Spider-rama, or, the Chocolate Summer

The North Head

By June of 1977, with the start of The North Head, our 14th house, we were beginning to get down the vocabulary of Victorian. Noel came up with 3-point design of two gables with a tower between, plus a showcase chimney, that established the basic components for a handful of commissioned projects, as well as our Tower House kit for do-it-yourselfers. While Noel devised the intricate chimney brick pattern, I cut and applied endless rows of decorative and roofing shingles. The radio kept us entertained (and somewhat sane) with Jimmy Buffett’s Margaritaville (the ridiculous) and Hitchhiker’s Guide to the Galaxy (the sublime). That same month Seattle Slew won the Triple Crown, the Alaska Pipeline opened, and Apple II, the first practicable personal computer went on sale (as long as you had a TV for a screen and could run audio tapes).

Slightly aged diamond and fishscale shingles

The North Head was destined for Hawaii, and our enthusiastic client plied us with packets of chocolate macadamias and Kona coffee via the post office. We experimented more with aging details—breaking out some of the lattice under the house (where the dog went for shade), more wear and tear on steps and staircases, and a few more stains under the window ledges. While we were known for our aging techniques, it would be a while before customers would encourage us to do more. Noel developed his black wax formula for floors—Johnson’s paste wax mixed with cigarette ashes (yes, it smelled awful–eventually we replaced the ashes with Mars Black tube acrylic paint). It was applied after the floors were stained and laid, hand-rubbed in with a darker build-up left in the corners. It was one of those largely unnoticeable details that made a room feel real. It seemed to register in the sub-conscious of the viewer as evidence of human occupation. For us it took “the new” out. We added glass etching to our repertoire, which allowed us to embellish the houses even more—by then we were totally immersed in Victorian ornamentation. Jim Marcus introduced us to the wonderful gelutong, a dense wood, similar to basswood, but with almost no grain that allowed Noel to cut intricate gingerbread shapes on the scroll saw with minimal breakage. One of my favorite elements was the glassed-in back porch off the kitchen, very close to the sunporch on the front of our own house, where we ate dinner during the summer.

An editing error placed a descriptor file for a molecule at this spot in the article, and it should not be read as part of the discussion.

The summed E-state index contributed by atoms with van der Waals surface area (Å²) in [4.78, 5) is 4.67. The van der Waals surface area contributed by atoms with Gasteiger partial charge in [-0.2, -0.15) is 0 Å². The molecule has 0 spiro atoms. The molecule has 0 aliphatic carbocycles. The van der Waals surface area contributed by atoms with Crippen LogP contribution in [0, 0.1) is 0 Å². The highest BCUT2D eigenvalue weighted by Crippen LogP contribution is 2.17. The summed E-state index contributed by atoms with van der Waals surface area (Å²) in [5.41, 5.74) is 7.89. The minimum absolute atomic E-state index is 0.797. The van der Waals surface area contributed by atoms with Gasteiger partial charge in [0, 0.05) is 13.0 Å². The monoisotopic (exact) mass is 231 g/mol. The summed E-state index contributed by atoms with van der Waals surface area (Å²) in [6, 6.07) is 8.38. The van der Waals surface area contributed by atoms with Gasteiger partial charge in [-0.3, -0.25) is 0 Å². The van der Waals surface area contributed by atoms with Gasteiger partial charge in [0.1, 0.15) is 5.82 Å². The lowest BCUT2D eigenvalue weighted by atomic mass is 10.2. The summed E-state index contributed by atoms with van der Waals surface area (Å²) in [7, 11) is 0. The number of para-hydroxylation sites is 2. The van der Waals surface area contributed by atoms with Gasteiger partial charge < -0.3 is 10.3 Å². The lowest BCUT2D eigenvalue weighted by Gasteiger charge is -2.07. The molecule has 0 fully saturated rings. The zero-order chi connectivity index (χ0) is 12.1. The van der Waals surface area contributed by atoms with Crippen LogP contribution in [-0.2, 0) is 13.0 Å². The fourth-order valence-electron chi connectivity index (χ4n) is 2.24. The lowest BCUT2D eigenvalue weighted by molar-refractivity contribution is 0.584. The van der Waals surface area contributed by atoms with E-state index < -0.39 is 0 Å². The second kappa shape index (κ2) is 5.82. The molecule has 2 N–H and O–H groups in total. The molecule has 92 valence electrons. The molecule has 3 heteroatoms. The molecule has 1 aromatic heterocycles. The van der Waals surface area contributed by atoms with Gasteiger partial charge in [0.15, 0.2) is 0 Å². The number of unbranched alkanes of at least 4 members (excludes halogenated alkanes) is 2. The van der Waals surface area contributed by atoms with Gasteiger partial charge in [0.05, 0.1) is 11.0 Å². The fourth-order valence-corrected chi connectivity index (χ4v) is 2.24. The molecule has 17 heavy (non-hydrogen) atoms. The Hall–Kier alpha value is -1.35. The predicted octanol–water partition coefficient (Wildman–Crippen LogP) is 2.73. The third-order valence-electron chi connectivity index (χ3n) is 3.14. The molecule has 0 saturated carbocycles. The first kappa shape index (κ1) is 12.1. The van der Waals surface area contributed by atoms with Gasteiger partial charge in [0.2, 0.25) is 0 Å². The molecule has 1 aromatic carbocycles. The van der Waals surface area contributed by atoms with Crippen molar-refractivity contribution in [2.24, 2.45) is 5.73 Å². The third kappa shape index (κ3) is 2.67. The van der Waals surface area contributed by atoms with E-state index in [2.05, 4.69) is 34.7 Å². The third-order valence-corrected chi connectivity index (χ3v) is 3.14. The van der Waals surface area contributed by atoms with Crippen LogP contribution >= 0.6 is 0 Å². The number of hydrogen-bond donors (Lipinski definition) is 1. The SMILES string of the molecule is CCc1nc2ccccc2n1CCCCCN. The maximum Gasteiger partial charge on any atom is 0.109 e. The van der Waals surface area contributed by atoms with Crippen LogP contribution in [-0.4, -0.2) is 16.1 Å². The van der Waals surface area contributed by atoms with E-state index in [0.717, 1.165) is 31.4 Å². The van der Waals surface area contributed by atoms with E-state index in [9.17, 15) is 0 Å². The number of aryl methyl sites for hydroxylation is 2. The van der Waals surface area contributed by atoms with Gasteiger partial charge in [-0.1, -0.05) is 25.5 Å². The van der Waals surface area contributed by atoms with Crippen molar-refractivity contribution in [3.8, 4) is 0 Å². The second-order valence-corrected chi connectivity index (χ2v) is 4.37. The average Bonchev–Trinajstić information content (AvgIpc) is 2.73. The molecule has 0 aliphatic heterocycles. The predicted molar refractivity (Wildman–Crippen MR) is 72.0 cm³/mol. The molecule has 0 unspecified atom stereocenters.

Back Porch

Late nights after we finished work, Noel often stayed up and just looked at the house, waiting for new ideas. One of those brainchilds came from noticing a hatch of baby spiders on our front porch, which he moved to the attic of the miniature house, then closed the door to the studio and came to bed. The next morning I opened the door to find the entire studio webbed–little white threads connecting the house to the ceiling, worktables, spare wood strips, tools and bottles of glue—everything linked to the next. And yes, the attic had tiny, in-scale webs strung across its ceiling.

About smallhousepress

In 1974, my husband Noel and I began building aged miniature houses for collectors and museums. We were 70's dropouts. We quit our careers in advertising--art director and writer, respectively--and escaped Los Angeles in a VW camper and a Bug for a simpler life on the coast of Washington State. From a tiny studio in our home, we built 64 houses and buildings. Our specialty was aging--making a structure that reflected the scars and wrinkles of time, the elements, and human habitation. In the 80s we began teaching our techniques in workshops around the country, and I began to write our how-to's in Nutshell News and Miniature Collector. In 2000 we migrated across the Columbia to Astoria, OR, where , in 2011, we retired from miniatures. We are Fellows of the International Guild of Miniature Artisans and taught at their annual school in Castine, ME. By avocation I am a writer and poet. The blog is my way of working back into a writing routine, as well as recording what we did, and what we learned along the way.
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2 Responses to Spider-rama, or, the Chocolate Summer

  1. kc says:

    I have not seen photos of this house before. Love the details and the gull grey and white color. I recall you made a Hawaiian bungalow too. Was it for the same customers?

    • We never made a Hawaiian bungalow, though that would have been a good project. We did make a Hawaiian fruit stand for the same customer, after a euphoric visit to Hawaii, and then another one for ourselves.

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